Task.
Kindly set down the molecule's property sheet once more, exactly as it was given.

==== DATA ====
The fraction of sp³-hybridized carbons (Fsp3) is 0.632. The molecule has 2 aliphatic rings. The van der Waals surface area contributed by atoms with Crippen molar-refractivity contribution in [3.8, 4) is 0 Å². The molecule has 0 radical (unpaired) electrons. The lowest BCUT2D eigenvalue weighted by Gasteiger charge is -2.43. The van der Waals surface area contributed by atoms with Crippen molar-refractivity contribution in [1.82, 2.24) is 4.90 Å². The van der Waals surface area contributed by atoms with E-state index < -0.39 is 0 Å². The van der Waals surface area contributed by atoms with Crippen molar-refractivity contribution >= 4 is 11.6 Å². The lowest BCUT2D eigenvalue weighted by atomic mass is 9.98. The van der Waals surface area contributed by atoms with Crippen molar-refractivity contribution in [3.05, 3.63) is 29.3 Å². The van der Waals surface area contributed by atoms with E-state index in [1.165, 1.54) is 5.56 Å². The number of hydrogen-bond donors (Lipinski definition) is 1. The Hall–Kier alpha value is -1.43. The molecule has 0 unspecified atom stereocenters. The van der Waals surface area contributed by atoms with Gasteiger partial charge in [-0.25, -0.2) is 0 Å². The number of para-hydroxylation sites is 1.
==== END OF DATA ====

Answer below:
The fraction of sp³-hybridized carbons (Fsp3) is 0.632. The molecule has 2 aliphatic rings. The van der Waals surface area contributed by atoms with Crippen molar-refractivity contribution in [3.8, 4) is 0 Å². The molecule has 0 radical (unpaired) electrons. The lowest BCUT2D eigenvalue weighted by Gasteiger charge is -2.43. The van der Waals surface area contributed by atoms with Crippen molar-refractivity contribution in [1.82, 2.24) is 4.90 Å². The van der Waals surface area contributed by atoms with E-state index < -0.39 is 0 Å². The van der Waals surface area contributed by atoms with Crippen molar-refractivity contribution >= 4 is 11.6 Å². The lowest BCUT2D eigenvalue weighted by atomic mass is 9.98. The van der Waals surface area contributed by atoms with Crippen molar-refractivity contribution in [3.05, 3.63) is 29.3 Å². The van der Waals surface area contributed by atoms with E-state index in [1.165, 1.54) is 5.56 Å². The number of hydrogen-bond donors (Lipinski definition) is 1. The Hall–Kier alpha value is -1.43. The molecule has 0 unspecified atom stereocenters. The van der Waals surface area contributed by atoms with Gasteiger partial charge in [-0.25, -0.2) is 0 Å². The number of para-hydroxylation sites is 1.